MINNESOTA (Axios): Many overnight camps across Minnesota are preparing for a return of campers — and a surge in demand — one year after the pandemic cancelled summer plans for thousands of families.
Why it matters: Closures were devastating for the industry’s financials, but directors say the bigger losses were for kids.
“Kids that didn’t go to camp [last summer], not only didn’t get the mental health benefits of being outdoors, but they didn’t get to be social, gain independence, increase their skills and confidence [while participating] in fun activities,” said Niki Geisler, VP of camping for YMCA of the North.
The state of play: “Enrollment reports look phenomenal compared to 2019,” Geisler said of the Y’s day, overnight and family camps.
Nearly all the sessions at two Minnesota Girl Scout programs, Camp Elk River in Zimmerman and Camp Lakamaga in Marine on the St. Croix, sold out within days, albeit at reduced capacity.
Camp Foley in Pine River is also reporting high demand, with hundreds of campers enrolled and some age groups almost at capacity.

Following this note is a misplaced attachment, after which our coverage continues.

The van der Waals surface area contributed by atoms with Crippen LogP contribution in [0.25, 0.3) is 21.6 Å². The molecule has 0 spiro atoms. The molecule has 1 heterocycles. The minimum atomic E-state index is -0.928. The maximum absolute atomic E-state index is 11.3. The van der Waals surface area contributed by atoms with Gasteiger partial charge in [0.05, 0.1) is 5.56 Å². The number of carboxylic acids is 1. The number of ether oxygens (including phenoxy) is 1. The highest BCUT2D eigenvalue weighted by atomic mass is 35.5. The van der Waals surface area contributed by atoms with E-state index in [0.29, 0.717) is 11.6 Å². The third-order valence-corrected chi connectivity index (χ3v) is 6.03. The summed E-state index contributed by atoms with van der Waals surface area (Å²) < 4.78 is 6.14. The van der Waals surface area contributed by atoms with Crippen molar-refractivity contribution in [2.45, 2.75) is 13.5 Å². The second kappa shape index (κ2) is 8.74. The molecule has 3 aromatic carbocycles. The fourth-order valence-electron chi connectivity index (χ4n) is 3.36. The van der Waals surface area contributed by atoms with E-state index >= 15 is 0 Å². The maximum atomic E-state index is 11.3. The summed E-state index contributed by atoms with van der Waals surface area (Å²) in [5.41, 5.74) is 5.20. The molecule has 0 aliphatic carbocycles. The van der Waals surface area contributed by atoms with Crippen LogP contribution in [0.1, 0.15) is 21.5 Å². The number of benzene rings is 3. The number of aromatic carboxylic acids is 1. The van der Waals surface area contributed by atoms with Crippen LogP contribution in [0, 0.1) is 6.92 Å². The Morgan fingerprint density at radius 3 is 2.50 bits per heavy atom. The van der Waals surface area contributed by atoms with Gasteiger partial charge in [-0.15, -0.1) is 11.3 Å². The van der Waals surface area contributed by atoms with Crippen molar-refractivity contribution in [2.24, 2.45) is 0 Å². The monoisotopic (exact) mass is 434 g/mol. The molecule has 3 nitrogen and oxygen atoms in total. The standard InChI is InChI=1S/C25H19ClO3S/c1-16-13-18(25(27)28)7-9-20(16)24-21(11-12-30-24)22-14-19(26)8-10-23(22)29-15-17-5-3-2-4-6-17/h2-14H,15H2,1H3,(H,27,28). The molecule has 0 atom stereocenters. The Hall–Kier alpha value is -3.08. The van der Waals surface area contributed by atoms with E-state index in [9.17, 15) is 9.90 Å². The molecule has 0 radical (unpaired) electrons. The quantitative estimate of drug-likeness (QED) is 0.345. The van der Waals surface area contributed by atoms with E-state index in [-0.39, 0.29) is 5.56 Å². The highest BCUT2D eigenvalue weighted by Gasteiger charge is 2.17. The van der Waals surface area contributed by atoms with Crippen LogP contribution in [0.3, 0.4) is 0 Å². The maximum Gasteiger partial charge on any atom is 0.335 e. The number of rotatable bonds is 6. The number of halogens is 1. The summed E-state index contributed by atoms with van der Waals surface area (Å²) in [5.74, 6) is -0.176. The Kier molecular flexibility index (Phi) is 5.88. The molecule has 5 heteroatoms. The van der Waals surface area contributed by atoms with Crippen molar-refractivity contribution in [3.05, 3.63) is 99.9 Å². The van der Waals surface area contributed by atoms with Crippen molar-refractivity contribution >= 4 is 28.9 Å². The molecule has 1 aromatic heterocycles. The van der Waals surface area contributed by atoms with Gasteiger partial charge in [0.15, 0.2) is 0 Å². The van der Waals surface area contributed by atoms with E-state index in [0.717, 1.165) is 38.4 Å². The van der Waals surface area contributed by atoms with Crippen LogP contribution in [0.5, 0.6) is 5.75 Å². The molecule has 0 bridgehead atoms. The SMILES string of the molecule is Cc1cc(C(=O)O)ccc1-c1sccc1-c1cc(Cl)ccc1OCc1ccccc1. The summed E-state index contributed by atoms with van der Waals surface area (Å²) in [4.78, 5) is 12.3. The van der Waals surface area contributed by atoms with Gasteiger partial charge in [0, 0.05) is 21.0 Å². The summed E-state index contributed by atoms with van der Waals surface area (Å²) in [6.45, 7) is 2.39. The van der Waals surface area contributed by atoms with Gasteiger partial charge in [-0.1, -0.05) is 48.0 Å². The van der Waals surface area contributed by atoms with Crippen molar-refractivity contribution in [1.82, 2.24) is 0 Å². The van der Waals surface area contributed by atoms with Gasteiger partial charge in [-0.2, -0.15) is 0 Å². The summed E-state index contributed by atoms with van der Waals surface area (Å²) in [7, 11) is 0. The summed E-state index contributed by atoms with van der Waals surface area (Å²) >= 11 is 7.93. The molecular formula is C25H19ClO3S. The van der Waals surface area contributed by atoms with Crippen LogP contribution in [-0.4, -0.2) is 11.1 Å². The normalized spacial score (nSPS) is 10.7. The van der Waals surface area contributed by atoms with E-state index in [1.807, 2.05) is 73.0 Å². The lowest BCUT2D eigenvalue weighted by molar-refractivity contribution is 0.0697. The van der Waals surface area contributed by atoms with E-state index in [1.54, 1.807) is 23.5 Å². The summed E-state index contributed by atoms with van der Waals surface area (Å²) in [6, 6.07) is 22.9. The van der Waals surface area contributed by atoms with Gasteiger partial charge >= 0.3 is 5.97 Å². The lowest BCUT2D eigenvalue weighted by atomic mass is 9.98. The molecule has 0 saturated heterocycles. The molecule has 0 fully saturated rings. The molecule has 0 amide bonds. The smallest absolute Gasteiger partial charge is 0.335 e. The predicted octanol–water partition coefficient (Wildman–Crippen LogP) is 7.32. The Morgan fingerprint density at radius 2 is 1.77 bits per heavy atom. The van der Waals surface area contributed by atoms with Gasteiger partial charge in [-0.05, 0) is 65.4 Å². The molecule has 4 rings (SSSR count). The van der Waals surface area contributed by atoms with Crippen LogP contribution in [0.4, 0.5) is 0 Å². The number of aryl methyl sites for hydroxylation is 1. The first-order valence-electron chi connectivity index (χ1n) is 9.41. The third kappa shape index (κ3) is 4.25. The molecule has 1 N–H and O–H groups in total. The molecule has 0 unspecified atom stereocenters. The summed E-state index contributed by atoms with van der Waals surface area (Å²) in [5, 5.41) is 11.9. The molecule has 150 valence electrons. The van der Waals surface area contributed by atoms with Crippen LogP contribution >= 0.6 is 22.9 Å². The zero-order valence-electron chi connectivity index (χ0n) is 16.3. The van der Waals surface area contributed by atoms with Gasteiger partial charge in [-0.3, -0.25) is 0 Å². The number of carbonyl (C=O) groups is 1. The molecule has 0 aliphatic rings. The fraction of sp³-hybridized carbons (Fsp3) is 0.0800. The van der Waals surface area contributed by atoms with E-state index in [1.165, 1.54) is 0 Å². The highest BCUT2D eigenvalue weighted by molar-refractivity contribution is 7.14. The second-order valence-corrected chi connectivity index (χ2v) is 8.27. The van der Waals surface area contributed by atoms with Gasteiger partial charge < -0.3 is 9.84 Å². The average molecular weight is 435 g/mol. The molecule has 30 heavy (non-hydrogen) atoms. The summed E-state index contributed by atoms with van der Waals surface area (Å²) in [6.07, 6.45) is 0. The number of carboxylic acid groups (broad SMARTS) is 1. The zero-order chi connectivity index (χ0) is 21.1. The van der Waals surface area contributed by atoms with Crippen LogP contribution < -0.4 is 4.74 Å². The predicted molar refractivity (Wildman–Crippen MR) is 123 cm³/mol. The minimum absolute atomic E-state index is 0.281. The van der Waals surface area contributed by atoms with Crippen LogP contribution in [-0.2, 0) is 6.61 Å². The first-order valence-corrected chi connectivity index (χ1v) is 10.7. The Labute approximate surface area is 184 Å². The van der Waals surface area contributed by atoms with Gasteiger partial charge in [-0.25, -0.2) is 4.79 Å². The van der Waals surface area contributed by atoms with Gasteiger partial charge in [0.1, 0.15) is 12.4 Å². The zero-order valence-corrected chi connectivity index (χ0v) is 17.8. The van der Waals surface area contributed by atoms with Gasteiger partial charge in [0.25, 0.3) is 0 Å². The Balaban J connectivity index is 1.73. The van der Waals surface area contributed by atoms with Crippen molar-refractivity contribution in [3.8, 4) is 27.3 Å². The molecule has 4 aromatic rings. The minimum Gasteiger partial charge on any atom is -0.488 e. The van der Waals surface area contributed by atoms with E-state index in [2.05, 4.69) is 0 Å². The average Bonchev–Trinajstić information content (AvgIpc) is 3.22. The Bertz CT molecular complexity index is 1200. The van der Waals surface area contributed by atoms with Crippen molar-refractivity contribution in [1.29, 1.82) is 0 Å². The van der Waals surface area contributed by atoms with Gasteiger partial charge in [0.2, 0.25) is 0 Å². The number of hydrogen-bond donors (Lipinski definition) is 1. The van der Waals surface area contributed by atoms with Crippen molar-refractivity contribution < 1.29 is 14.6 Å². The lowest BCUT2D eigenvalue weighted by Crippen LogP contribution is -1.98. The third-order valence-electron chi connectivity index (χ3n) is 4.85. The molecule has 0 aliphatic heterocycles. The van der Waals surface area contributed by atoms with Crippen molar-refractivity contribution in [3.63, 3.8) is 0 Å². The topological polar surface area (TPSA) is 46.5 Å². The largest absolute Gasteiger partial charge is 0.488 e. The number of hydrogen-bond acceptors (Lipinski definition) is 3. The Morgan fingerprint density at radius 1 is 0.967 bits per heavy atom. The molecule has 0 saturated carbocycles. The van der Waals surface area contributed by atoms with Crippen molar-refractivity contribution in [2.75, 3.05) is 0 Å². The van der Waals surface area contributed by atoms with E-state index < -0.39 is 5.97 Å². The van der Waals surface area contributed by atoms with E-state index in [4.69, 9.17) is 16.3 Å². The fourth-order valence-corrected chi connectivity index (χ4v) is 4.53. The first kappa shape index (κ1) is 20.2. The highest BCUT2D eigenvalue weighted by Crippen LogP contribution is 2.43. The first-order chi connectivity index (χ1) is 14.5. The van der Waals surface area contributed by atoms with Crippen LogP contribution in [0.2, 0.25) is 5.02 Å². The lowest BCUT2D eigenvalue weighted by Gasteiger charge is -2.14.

COVID caveats: Camp operators say they expect MDH to update its prevention guidance for overnight youth camps, and most that will open plan to also follow best practices the American Camp Association developed using experiences of the few camps that opened last summer.
Pre-arrival testing and social-distancing protocols, including masking and keeping campers in small groups for contact tracing, will be the norm.
The precautions worked for Camp Pillsbury in Owatonna, which ran several 2020 sessions with zero COVID-19 cases.
The bottom line: “Kids are itching for that independence and that opportunity to go to camp and parents are itching for their children to have the opportunity as well,” ACA president and CEO Tom Rosenberg said.
“But it’s going to require everyone working together to follow these [guidelines].”